This condition is a ground fault by definition. The material damage causing the ground fault is normally invisible to the naked eye when the PV system is observed in the field. The cost of troubleshooting ground faults can therefore become substantial if the technician is relying on voltage-based testing principles. Such testing methods do not allow early-stage detection and localization of faults.

Riso faults in photovoltaics
Figure 2: Illustration of a PV array connected to an inverter (right side) and various conductors that makes up the full PV circuit.

The cost of photovoltaic Riso faults and service

PV Riso faults lead to system shutdown. Not just power loss from the solar panel or conductor where a fault is present! To better understand the economic impact of these faults, we can look at an example and calculate a baseline cost per fault.  In this example 1 combiner box has 20 strings with 24 panels in each string, which gives us a total of:  20 x 24 = 480 panels  The electrical energy output power from 1 solar panel, is the peak power x the average hours of sunlight x 0.75 %.
This calculation gives us the ”daily number of Watt-hours”. 

If we insert 250 W as a standard value of peak power we get the following: 

Energy = 250 Wp · 5 hours · 0.75 = 937.5 daily Watt − hours = 0.94 kWh per solar panel.

The daily combiner box production is thus: 0.94 kW h · 480 panels = 451.2 kWh 

We can set the energy price at a fixed average value of 0.1 USD per kW h. 

With a ground fault in the PV array connected the combiner box, the financial loss per day is therefore: 

0.1 USD · 451.2 kWh = 45 USD 

And lastly we can calculate the loss of cash over one month of downtime: 

45 USD · 30 days = 1350 USD 

At emazys we are of course heavily biased, but we readily conclude that: a solution that will quickly pinpoint the location ground faults, well before Riso < 1 MΩ (permanent power loss and risk of fire)” should be sought after by those who wish to increase the PV array return on investment. 

The challenge is that most known methods for analyzing PV Riso faults are less than optimal. In fact, equipment used to assess the safety of PV arrays by measuring Riso is often relied on also for troubleshooting. But simple voltage measurements and ”voltage pulse” testing are not adequate for pinpointing faults in the early stages. 

The ” real-life” fluctuating values of Riso, the intermittent nature of faults, and the internal resistance of voltage testers are just some of the factors that make it complex to troubleshoot faults in a consistently accurate way. 

Also note that ”voltage pulse” testing, in some cases cause damage to the PV equipment by ionising metal parts and thin conductors in the system.

A simple solution for troubleshooting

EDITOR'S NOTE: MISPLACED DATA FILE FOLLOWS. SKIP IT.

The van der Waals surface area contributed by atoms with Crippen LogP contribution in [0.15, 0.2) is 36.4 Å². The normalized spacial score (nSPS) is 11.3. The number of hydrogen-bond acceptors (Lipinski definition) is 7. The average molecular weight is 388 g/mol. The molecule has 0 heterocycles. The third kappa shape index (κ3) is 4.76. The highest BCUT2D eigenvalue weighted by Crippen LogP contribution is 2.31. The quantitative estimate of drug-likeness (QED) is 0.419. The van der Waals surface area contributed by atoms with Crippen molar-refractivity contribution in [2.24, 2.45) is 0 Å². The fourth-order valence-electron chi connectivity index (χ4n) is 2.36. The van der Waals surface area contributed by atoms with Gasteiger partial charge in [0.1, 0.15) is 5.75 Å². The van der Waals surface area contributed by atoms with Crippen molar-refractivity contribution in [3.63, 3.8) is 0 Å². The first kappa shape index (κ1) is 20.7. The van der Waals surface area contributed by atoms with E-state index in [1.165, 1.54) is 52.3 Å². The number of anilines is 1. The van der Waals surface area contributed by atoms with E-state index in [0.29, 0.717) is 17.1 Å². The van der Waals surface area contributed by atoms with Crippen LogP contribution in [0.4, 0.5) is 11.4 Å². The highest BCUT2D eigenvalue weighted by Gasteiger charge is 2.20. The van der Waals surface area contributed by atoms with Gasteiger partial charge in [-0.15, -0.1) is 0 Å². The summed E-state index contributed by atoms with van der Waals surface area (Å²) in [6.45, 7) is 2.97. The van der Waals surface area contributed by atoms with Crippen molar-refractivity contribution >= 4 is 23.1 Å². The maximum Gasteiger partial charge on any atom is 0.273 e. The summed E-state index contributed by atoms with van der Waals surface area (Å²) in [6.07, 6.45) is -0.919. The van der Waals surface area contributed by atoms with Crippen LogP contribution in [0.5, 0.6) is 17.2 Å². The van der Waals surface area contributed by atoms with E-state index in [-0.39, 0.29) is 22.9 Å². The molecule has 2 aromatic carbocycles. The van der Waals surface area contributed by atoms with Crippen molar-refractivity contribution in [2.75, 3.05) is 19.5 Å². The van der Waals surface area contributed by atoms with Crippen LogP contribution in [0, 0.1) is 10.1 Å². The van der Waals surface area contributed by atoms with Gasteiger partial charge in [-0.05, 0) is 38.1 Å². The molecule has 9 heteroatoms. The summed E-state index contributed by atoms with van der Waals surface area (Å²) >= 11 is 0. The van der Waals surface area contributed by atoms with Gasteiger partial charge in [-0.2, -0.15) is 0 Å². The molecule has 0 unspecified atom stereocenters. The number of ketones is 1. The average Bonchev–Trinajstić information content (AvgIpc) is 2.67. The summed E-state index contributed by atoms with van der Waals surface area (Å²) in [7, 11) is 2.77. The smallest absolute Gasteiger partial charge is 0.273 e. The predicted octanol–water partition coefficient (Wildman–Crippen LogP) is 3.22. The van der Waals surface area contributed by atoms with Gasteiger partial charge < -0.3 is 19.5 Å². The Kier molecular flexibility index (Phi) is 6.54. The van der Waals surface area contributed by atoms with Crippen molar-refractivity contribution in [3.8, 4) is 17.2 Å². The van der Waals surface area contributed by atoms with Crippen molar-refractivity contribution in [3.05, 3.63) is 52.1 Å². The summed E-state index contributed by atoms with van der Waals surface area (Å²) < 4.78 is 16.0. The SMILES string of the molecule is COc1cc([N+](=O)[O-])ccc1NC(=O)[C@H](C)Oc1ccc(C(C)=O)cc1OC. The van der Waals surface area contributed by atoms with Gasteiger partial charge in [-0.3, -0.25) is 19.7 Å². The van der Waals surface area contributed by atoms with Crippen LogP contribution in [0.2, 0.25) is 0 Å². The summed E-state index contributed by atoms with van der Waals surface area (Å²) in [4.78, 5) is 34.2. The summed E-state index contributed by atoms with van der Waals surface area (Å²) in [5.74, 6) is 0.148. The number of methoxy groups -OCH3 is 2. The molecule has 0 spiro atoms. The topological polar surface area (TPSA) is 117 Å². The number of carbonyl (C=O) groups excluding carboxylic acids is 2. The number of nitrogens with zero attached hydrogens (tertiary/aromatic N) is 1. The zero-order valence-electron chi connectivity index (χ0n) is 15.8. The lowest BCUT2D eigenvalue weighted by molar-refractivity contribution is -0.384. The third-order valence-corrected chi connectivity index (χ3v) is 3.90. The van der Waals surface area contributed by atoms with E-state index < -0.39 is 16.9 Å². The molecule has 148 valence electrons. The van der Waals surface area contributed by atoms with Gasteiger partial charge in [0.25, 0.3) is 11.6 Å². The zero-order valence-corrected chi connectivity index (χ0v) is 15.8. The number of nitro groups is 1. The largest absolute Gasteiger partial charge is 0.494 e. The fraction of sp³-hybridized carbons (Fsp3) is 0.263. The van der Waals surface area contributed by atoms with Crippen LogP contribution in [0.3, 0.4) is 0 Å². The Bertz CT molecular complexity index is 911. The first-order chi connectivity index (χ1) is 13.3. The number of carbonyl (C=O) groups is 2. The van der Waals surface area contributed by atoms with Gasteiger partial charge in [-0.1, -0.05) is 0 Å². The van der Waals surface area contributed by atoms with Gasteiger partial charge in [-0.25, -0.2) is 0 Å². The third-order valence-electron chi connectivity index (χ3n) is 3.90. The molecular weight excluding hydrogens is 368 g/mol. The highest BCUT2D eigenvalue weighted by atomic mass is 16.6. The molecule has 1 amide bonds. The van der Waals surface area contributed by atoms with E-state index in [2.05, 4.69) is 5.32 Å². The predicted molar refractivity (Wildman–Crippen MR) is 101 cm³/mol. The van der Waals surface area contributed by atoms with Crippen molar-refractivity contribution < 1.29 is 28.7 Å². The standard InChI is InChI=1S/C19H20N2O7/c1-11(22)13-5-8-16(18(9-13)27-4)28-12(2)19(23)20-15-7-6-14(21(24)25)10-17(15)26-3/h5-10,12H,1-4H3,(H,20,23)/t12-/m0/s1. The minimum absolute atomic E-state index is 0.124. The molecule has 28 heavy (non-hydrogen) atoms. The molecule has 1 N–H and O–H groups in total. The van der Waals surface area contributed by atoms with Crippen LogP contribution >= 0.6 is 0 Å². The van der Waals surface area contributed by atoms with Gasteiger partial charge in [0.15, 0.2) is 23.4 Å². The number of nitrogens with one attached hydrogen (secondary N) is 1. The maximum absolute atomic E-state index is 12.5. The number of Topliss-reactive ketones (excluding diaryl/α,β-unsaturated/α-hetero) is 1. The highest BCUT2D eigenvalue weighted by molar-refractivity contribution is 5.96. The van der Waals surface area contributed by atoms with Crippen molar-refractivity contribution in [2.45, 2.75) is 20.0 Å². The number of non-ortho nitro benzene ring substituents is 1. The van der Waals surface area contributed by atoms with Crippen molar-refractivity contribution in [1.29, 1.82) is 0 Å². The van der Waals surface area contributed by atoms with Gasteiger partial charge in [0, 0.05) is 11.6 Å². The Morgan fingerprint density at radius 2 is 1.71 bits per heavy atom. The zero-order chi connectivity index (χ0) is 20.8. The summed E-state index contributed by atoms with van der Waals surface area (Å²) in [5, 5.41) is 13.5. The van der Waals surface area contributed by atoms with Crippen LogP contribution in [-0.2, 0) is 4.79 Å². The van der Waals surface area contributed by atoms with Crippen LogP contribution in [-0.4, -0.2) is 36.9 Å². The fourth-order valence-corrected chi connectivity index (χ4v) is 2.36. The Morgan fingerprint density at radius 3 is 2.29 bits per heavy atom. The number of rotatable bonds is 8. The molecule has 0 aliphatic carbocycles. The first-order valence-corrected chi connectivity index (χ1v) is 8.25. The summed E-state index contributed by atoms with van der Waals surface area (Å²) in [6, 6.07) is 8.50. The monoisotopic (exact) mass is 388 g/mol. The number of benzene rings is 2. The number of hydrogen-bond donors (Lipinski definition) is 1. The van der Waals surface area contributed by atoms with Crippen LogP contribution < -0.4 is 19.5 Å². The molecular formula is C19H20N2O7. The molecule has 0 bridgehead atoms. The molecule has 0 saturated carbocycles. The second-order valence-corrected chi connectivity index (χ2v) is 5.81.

Since 2011 emazys has been developing technologies for troubleshooting solar PV power plants and arrays, and our core products are ”easy-to-use” portable analyzers that can be brought into the field and applied for troubleshooting panel strings.

The strength of the technology is speed and accuracy. The actual testing principle is based on impedance measurements, which are very gentle to the PV array. Among the many troubleshooting and testing features that are built into the Z200 PV Analyzer, we find the Ground Fault Finder.

This testing mode can within 60 seconds determine the string voltage Voc, the isolation resistance Riso and the position of a ground fault. The unique feature is that the ground fault position is found using an impedance test circuitry, so a fault can accurately be pinpointed at Riso < 3MΩ i.e. well before the inverter shuts down production to avoid even larger leakage currents.

All in all, this allows for preventive rather than reactive maintenance. With an average fault cost of 1350 USD per event, the PV Analyzer cost of about 7500 USD is a safe bet for just about any PV power plant operators who deal with ground faults on a regular basis.

A new maintenance philosophy

People will do much more to avoid pain than they will to gain pleasure – so the saying goes. And it seems that we can recognize this tendency when looking at the complexity of modern solar power plants.

It is indeed a ”pain” to understand it all and be able to operate it perfectly. On the other hand, we have found clear evidence of an economic upside associated with more advanced troubleshooting.

With this article, it is our hope is to inspire a common goal of producing as many kWh of energy as the global fleet of solar panels can! Instead of reducing downtime, why not avoid downtime all together?

There are substantial economic benefits involved when progressing from reactive to preventive testing. Moreover, impedance testing works well in low sunlight irradiation conditions, so when technical teams are in the field, the emazys tester will almost always be applicable. This makes it possible to exploit every minute.